Appreciating the above, I enter into the recent discussion that was highlighted in the media in relation to a call to remove religious instruction from the national curriculum of our schools in Barbados. I understand that the call was predicated upon the case of the Rastafarian family who saw it necessary to keep their children away from the Government schools and instead opt for home-schooling.
The argument, as I understand from what I read in the media, was to have a fully secular curriculum and to do away with any sort of religious instruction. What I also understood from the media reports was that Dr Tennyson Joseph suggested that the world had moved away from religious-based education and that what obtained in Barbados was a curriculum that had packaged doctrines and that a child cannot learn the secular things without it being packaged in religious clothing. It is interesting to note that one priest has also come out in support of such a call.
I enter into this discussion having spent many years advocating for the role of faith in our society. I come from an Islamic background and I fully appreciate what extremists can and will do if allowed to gain the upper hand in any society, whether they wear the cloak of religion or secularism.
The world has not moved away from religious-based education. Some countries, societies or communities may have but certainly not the world. In fact, in many countries, even so-called secular countries, religiously-based schools are excelling above non-religious-based schools.
Having gone through the entire government school system in Barbados, from nursery to university as a Muslim, I can strongly argue that the education system is already very secular and that religious studies is taught as any other subject and one can choose to take that subject or request exemption.
And while non-academic activities like assembly etc. are done to cater to the fact that Barbados is predominantly Christian, once again exemption can be sought from such activities in public schools.
The religious education syllabus has undergone several changes over the years. The world’s major religions and Caribbean religious expressions have a part in the syllabus. And having been closely associated with the Caribbean Examinations Council paper on Religious Studies in relation to the Islamic faith, I know that it is a work in progress to keep the paper and the syllabus relevant to the changings dynamics as it relates to religion in the Caribbean.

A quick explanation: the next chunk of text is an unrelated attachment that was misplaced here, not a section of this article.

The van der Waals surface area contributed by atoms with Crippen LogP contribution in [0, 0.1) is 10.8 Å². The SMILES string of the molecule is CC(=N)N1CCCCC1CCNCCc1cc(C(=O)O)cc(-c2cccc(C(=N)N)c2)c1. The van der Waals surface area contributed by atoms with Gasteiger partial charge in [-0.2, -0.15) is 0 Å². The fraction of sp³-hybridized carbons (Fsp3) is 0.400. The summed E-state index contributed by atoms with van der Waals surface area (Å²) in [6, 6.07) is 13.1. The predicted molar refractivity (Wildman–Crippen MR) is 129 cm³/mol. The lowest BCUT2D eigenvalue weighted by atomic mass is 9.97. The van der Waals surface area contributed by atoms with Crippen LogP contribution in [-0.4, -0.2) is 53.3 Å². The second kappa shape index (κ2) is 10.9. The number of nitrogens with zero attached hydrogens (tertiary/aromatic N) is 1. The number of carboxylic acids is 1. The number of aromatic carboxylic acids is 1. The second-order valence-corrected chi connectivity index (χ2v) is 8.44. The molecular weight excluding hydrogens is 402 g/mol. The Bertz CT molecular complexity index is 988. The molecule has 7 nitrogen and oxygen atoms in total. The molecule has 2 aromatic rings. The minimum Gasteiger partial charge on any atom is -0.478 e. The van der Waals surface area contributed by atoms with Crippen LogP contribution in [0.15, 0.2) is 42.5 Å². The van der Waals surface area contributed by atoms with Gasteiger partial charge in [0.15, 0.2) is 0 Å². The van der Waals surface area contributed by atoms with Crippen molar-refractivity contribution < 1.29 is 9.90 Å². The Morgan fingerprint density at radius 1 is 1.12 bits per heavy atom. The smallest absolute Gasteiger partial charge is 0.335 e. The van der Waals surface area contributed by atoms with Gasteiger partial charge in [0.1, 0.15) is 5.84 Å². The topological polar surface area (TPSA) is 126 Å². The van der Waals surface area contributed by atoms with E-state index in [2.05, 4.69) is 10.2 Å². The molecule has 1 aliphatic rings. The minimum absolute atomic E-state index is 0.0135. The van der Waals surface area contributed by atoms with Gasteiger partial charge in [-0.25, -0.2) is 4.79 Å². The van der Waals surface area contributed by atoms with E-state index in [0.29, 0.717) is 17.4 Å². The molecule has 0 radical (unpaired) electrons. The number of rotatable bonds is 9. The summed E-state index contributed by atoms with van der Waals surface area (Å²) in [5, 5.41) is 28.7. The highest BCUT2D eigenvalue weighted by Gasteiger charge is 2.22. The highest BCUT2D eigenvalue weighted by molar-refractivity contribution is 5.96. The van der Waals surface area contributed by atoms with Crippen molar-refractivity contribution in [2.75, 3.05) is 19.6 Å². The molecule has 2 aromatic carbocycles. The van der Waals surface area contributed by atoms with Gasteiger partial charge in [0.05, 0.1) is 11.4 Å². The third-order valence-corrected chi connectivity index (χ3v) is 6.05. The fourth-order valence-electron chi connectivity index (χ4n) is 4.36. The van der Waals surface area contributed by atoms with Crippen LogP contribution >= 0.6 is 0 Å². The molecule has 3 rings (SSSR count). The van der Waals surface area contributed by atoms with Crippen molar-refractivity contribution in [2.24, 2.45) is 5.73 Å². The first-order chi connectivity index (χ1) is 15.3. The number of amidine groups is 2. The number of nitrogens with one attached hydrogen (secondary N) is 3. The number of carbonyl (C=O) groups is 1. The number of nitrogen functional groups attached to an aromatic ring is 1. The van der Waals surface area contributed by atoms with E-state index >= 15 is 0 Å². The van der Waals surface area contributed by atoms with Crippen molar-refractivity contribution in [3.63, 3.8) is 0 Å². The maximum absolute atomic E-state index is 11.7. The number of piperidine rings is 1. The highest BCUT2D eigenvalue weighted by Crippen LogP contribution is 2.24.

I agree with a few sentiments expressed that some teachers may use the opportunity of religious education as a pulpit to preach or espouse dogma and castigate those who don’t follow a particular thinking. However, I believe these are few and by and large you will find teachers who generally teach the syllabus as it is set out by the Ministry. We should therefore not ‘throw out the baby with the bathwater’.
Religious Education or Studies has its place in the syllabus and the very fact that the world today is still made up of billions of people of one religious persuasion or another makes its inclusion in the curriculum even more critical. I agree that any dogmatic approach in teaching this subject may need to be corrected but having it as a course of study is vital.
Understanding the world in which we live includes both the secular and faith oriented societies. To dismiss the fact that faith and/or religion plays an important part in the lives of the vast majority of the earth’s inhabitants is to deny students a rounded education that will allow them to understand and embrace the world in which they live.
(Suleiman Bulbulia is a Justice of the Peace. Secretary of the Barbados Muslim Association and Muslim Chaplain at the Cave Hill Campus, UWI.